Saturday, November 03, 2007

The Police: Mayor's Budget v. The Department's Needs

Yesterday I brought up The Mayor C. Ray Nagin's proposed 2008 budget. Included in said budget is a 15 percent increase in funding for public safety. All well and good, except a presumably significant chunk of the cash is going toward. Listen to The Mayor C. Ray Nagin:

...a pair of "Harry Lee-type tanks" and the "latest and greatest" machine guns. "We're going to have some 'shock and awe' stuff to take care of some of the criminal element out there," he said.

I got mad about it, suggesting that The Mayor C. Ray Nagin's crime-fighting priorities are out of whack. I pointed to the fact that over a million dollars supposed to go to after-school programs and the like is tied within the budget to the controversial millage rate piece that may not pass City Council. Will tanks and machine guns prevent more crime than after-school programs? What is really more useful to the residents of New Orleans? ... And so on.

To yesterday's discussion, I would now like to add a quote from today's Times-Picayune, from within an article profiling a surge in violent crime here in town over the last quarter. This comes from Police Superintendent The Warren Riley:

"We have a cultural and a people problem in New Orleans," he said. "Unfortunately, New Orleans has a culture of violence in some segments of our community, and it's going to be a longtime process to try to change that."

Ya know, I'm going to go ahead and agree with Police Superintendent The Warren Riley and my own added emphasis to the above quote. Making New Orleans a safe city will be a long-term endeavor that requires an approach that goes beyond the reach of a police department's responsibilities. More from the Times-Pic on Riley:

He characterized the local crime picture as deeply entrenched in poverty and poor education.

Does anyone know how many teachers the police department employs? How do tanks and machine guns help people rise from poverty?

It's not as though Riley is advocating for the disolution of the police department in favor of an approach that only attacks root causes, he knows the police department has a specific job to do:

As the city's population continues to build, the NOPD is trying to replenish its depleted ranks, but it remains understaffed, Riley said.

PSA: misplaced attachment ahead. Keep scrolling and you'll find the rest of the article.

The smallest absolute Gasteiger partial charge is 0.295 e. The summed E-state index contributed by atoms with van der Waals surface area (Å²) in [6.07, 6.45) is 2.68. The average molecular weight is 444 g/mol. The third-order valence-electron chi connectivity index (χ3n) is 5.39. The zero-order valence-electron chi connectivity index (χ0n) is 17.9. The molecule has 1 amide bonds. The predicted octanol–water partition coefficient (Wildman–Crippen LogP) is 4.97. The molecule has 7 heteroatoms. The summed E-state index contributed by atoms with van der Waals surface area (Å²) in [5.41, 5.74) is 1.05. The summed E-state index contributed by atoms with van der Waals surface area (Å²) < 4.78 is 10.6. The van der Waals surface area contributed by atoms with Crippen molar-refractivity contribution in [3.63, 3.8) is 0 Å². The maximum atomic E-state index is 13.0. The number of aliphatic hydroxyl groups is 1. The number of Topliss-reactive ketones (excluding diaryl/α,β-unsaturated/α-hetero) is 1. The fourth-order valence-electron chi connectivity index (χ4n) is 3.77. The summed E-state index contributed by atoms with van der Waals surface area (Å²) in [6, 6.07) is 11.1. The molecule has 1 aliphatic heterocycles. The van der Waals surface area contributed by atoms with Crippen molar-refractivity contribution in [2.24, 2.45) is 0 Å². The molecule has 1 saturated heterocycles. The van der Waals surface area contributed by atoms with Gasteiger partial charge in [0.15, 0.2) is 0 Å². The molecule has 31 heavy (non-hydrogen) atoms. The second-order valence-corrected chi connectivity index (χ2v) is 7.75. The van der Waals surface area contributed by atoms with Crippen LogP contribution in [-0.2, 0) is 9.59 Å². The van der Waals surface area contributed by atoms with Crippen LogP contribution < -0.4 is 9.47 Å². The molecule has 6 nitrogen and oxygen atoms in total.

The NOPD staffing level has dropped to 1,352 officers, with an additional 60 recruits in training. Riley said he hopes to boost staffing to 1,600 next year.

"As we gain personnel . . . we'll be able to cover the city better," he said.

The police superintendent seems to indicate here that New Orleans needs more cops on the streets to combat the crime emergency. Yet for the long-term, Mr. Riley believes that measures outside the reach of a traditional police department are required.

Sounds logical to me. Can't think of any reason the city can't adopt a two-pronged approach.

The proposal calls for... what Nagin called a pair of "Harry Lee-type tanks" and the "latest and greatest" machine guns. "We're going to have some 'shock and awe' stuff to take care of some of the criminal element out there," he said.

Hey, I'm just pointin' out: WE DON'T NEED TO SPEND TAXPAYER MONEY ON MACHINE GUNS AND TANKS - TOYS FOR A CHILDISH MAYOR. COUNCIL: REARRANGE PUBLIC SAFETY SPENDING TO STRIKE DOWN THESE REQUESTS AND SPEND THE MONEY ON MORE POLICE, EDUCATION, CULTURAL PROGRAMS, OR SOMETHING ELSE CONSTRUCTIVE.

This ain't no joke. We're a city of souls.


2 comments:

Leigh C. said...

The NOPD are scary enough without all the damn Batcave goodies. Really.

The long, long road home,New Orleans said...

Well said. Yes we need more cops on the street to keep crime in check. But we also need money funneled to address the root problems of crime. Your absolutely right it is a two prong approach.

We are not at war and we do not need weapons as if we are fighting one.